Many, no doubt, were the scenes of woe on the return of the expedition from Rotorua, but the following is worth recording as showing the manners of the time: It appears that one of the Nga-Puhi chiefs—whose name is not given —took two of the young Arawa women who fell to his share amongst the prisoners as his concubines. The native story (as told by Te Marunui, of Ngati-Manawa to Mr. Best) is that, when these two women were about to be delivered their master said to them that if their children proved to be sons he would make both the women his wives, but if their offspring should prove to be daughters, he would kill both mothers and children. When the time drew near one of the girls, fearing the result, fled to the wilds, and there gave birth to a daughter. She was so alarmed for the safety of herself and child, that she dare not go back to the home of her master, but took up her residence under a grove of karaka trees. Being without clothing, the poor mother felt the cold very acutely. She was seen by one of her fellow-prisoners, a female, who heard the poor thing sing a touching waiata-oriori, or lullaby, and she retained the words of it. On the third day the child perished, and on the fifth the mother herself succumbed to the cold. This is her song:–
E Hine! Karanga kino taua ki te ao nei-e-i,
Ka uhi taua he whare rau karaka,
Tena E Hine! te Piko Hawaiki,
I nga nui ra-e,
A to tupuna i waiho i te ao,
Hei whakahau mo Hine ra.
page 259 Nei koa taua te kiia mai nei,
Naku i he, whai noa ko te ure ra-e-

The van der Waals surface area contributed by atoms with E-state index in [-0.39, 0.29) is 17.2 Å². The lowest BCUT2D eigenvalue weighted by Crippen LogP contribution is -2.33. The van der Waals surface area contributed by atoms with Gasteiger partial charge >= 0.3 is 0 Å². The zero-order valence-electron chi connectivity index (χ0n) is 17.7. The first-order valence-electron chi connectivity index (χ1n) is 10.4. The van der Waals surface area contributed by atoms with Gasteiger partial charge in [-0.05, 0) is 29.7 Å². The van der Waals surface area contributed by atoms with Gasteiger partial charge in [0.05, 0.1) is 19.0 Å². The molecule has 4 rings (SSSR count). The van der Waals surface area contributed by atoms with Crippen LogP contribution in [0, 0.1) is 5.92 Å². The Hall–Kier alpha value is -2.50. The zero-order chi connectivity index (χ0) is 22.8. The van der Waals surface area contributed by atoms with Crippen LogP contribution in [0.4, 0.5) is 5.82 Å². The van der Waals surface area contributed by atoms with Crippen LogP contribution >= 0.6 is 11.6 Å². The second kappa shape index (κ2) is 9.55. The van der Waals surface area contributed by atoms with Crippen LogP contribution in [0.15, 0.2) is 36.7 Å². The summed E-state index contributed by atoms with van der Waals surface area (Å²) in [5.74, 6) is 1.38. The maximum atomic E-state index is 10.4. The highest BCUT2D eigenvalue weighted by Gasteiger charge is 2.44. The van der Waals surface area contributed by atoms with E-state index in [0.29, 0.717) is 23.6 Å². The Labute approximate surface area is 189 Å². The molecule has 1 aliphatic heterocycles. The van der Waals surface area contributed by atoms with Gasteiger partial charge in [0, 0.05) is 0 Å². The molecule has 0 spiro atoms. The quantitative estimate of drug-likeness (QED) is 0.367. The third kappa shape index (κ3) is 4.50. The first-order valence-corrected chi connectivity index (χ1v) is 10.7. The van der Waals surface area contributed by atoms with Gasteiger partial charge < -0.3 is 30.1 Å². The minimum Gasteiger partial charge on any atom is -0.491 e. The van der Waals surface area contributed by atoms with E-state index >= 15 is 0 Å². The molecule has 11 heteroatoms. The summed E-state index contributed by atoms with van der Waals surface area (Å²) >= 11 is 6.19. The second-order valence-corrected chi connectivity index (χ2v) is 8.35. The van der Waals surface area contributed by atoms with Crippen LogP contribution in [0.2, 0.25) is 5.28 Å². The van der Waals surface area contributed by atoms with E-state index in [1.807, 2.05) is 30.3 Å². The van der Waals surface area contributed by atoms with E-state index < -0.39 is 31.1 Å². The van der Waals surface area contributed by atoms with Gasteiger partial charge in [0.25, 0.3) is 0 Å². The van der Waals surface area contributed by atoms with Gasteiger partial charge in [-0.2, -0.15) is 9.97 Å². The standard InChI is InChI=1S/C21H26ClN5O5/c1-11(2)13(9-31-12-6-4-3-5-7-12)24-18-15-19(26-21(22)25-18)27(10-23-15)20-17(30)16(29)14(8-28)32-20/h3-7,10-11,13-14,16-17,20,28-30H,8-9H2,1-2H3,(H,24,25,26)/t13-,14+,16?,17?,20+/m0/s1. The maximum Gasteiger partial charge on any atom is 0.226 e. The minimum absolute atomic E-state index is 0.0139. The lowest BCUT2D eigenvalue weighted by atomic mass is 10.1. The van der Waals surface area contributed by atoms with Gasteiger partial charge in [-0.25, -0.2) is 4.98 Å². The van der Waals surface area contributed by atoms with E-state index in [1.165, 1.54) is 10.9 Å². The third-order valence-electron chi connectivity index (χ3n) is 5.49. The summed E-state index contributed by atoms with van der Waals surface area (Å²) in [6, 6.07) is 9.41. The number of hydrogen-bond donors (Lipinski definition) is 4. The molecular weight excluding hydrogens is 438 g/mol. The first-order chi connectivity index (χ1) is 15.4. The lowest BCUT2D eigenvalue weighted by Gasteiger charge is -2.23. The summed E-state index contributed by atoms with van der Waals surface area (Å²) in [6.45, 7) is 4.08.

I poua iho ai he tore taurekareka,
I puta ai ki waho -e-i.
Kaore E Hine! he whetu o runga,
Ko Maratea anake,
Nana Hongi-Hika i turaki ki raro ra,
Ka manawa reka ra te roa o te whenua,
Ka noho taua i raro i te raorao,
I te oneone i ariki ai te tangata.
Orua tonu mai te karanga o Hine,
Te houhanga pu i a Takahorea,
E ngana i te rangi,
Me he tane pea e mau ki to patu,
Tikina takahia te puke i Hikurangi,
I a Te Roki-mara, nana i homai,
Nga pu mahara i herea mai ai,
Nga toka whakahi o era whenua,
E noho nei ra matou ko o kuia,
I runga o Herangi, E Hine! ra.
E kimi atu ana, e rangahau atu ana,
He uriuri tangata, maoihi koe i uta,
Ki te waka.
Tahuri to kanohi te puke i Te Aroha,
I to tane ra ko Herua-i-te-rangi,
Nana i titoko te kohu ki raro nei,
Ka hinga Nga-Puhi, ka ea te mate ra-e-i,
Mokai a Te Kahu i te tua-one i waho ra,
I roa to whakaheketanga,
Te horo i te huaki.
Ka kitea mai koe e te puni wahine,
Ma Pare-raututu e taki ki te whare,
Kia tiponatia te kaka o te waero,
Kia whakahau koe ko te muka i te kete,
Ka rarahu to ringa he hua-manehu-rangi,
Hei whakakakara mo to hika, E Hine ra.
O little maid! evil is the name we bear in this world, alas!